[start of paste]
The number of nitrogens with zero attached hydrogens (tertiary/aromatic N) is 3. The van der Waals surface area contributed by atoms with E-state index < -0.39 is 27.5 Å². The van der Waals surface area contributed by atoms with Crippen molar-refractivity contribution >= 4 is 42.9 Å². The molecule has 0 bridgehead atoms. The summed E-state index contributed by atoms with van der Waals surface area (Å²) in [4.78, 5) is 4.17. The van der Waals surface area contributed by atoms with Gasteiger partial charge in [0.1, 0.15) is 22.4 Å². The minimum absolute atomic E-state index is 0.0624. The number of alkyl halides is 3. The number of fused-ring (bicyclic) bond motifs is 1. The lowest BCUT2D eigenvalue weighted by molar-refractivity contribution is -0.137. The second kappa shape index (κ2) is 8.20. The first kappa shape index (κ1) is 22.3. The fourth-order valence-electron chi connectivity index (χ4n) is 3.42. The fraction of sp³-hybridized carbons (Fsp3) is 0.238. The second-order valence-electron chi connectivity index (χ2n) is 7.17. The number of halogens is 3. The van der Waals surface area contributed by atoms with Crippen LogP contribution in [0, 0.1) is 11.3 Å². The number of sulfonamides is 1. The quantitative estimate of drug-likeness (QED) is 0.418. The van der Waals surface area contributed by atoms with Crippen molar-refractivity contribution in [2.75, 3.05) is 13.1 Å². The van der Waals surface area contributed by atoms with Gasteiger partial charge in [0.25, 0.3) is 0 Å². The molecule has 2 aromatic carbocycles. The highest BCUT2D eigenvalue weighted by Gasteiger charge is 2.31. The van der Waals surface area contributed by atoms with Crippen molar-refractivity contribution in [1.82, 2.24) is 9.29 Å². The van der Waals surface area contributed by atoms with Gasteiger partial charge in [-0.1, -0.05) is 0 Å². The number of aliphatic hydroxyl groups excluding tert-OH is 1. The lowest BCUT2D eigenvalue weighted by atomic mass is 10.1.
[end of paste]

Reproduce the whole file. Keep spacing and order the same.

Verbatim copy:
The number of nitrogens with zero attached hydrogens (tertiary/aromatic N) is 3. The van der Waals surface area contributed by atoms with E-state index < -0.39 is 27.5 Å². The van der Waals surface area contributed by atoms with Crippen molar-refractivity contribution >= 4 is 42.9 Å². The molecule has 0 bridgehead atoms. The summed E-state index contributed by atoms with van der Waals surface area (Å²) in [4.78, 5) is 4.17. The van der Waals surface area contributed by atoms with Gasteiger partial charge in [0.1, 0.15) is 22.4 Å². The minimum absolute atomic E-state index is 0.0624. The number of alkyl halides is 3. The number of fused-ring (bicyclic) bond motifs is 1. The lowest BCUT2D eigenvalue weighted by molar-refractivity contribution is -0.137. The second kappa shape index (κ2) is 8.20. The first kappa shape index (κ1) is 22.3. The fourth-order valence-electron chi connectivity index (χ4n) is 3.42. The fraction of sp³-hybridized carbons (Fsp3) is 0.238. The second-order valence-electron chi connectivity index (χ2n) is 7.17. The number of halogens is 3. The van der Waals surface area contributed by atoms with Crippen LogP contribution in [0, 0.1) is 11.3 Å². The number of sulfonamides is 1. The quantitative estimate of drug-likeness (QED) is 0.418. The van der Waals surface area contributed by atoms with Crippen molar-refractivity contribution in [2.75, 3.05) is 13.1 Å². The van der Waals surface area contributed by atoms with Gasteiger partial charge in [0.25, 0.3) is 0 Å². The molecule has 2 aromatic carbocycles. The highest BCUT2D eigenvalue weighted by Gasteiger charge is 2.31. The van der Waals surface area contributed by atoms with Crippen molar-refractivity contribution in [1.82, 2.24) is 9.29 Å². The van der Waals surface area contributed by atoms with Gasteiger partial charge in [-0.1, -0.05) is 0 Å². The number of aliphatic hydroxyl groups excluding tert-OH is 1. The lowest BCUT2D eigenvalue weighted by atomic mass is 10.1.